They found that vitamin D3 is a powerful stimulator of nitric oxide (NO); a signaling molecule involved in the prevention of blood clots in the cardiovascular system and the regulation of blood flow. Furthermore, vitamin D3 could significantly reduce the level of oxidative stress in the circulatory system.

The study also showed that treatments involving vitamin D3 could significantly restore damage to the circulatory system caused by various diseases, including atherosclerosis, diabetes, and hypertension, thereby reducing the risk of heart attack.
The studies were performed on cells from Caucasian Americans and African Americans and showed obtained similar outcomes for both ethnic groups.

Sunday, January 28, 2018

High-Cholesterol Diets Can Speed Up Tumour Growth 100-Fold

Diets high in cholesterol can ramp up the speed of cancer tumour growth by up to 100 times, a new study has revealed – but as scary as that is, the findings could also lead to better treatments to stop this from happening.  The research began as a way of studying a correlation between high-cholesterol diets and an increased risk of colon cancer. That link has already been identifiedbut scientists still don't understand much about its cause.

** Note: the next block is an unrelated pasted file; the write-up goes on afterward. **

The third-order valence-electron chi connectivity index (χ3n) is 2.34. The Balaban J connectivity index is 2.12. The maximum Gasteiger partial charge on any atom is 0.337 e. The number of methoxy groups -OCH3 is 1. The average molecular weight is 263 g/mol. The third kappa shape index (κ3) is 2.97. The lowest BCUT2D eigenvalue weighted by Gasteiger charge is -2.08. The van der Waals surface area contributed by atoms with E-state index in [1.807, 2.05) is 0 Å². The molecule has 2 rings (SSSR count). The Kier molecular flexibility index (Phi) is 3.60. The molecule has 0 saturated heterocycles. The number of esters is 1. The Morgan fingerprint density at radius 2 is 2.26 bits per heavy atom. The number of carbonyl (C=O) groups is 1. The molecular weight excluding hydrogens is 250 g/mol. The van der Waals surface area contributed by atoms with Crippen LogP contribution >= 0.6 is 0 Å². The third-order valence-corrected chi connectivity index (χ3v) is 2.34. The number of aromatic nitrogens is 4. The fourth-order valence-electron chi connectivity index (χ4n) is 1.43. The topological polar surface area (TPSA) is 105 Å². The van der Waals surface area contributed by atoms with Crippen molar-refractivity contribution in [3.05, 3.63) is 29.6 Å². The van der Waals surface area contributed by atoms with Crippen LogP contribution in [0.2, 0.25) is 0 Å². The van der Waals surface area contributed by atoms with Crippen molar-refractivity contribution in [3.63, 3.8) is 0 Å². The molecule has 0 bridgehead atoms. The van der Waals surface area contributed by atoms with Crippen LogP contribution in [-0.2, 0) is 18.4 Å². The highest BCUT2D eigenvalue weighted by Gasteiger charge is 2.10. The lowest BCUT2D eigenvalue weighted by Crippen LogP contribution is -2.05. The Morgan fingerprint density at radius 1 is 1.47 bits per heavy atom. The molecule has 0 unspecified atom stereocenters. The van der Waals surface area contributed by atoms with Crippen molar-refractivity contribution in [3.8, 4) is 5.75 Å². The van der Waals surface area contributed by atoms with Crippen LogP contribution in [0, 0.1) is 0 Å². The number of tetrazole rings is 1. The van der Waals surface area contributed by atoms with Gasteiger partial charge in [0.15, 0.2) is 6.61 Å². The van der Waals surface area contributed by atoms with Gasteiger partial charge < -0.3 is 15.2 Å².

According to the team of researchers, stem cells could be the key: these cells can be turned into almost any kind of cell in the body, and it appears the extra cholesterol is increasing the rate at which these stem cells multiply, and then the rate at which tumours grow.
"We were excited to find that cholesterol influences the growth of stem cells in the intestines, which in turn accelerates the rate of tumour formation by more than 100-fold," says one of the team, Peter Tontonoz from the University of California Los Angeles (UCLA).
"While the connection between dietary cholesterol and colon cancer is well established, no one has previously explained the mechanism behind it."

Monday, January 1, 2018



An ER nurse says this is the best description of a woman having a heart attack that she has ever heard. Please read, pay attention, and SHARE..........
I was aware that female heart attacks are different, but this is the best description I've ever read.
Women rarely have the same dramatic symptoms that men have ... you know, the sudden stabbing pain in the chest, the cold sweat, grabbing the chest & dropping to the floor that we see in movies. Here is the story of one woman's experience with a heart attack.
I had a heart attack at about 10:30 PM with NO prior exertion, NO prior emotional trauma that one would suspect might have brought it on. I was sitting all snugly & warm on a cold evening, with my purring cat in my lap, reading an interesting story my friend had sent me, and actually thinking, 'A-A-h, this is the life, all cozy and warm in my soft, cushy Lazy Boy with my feet propped up.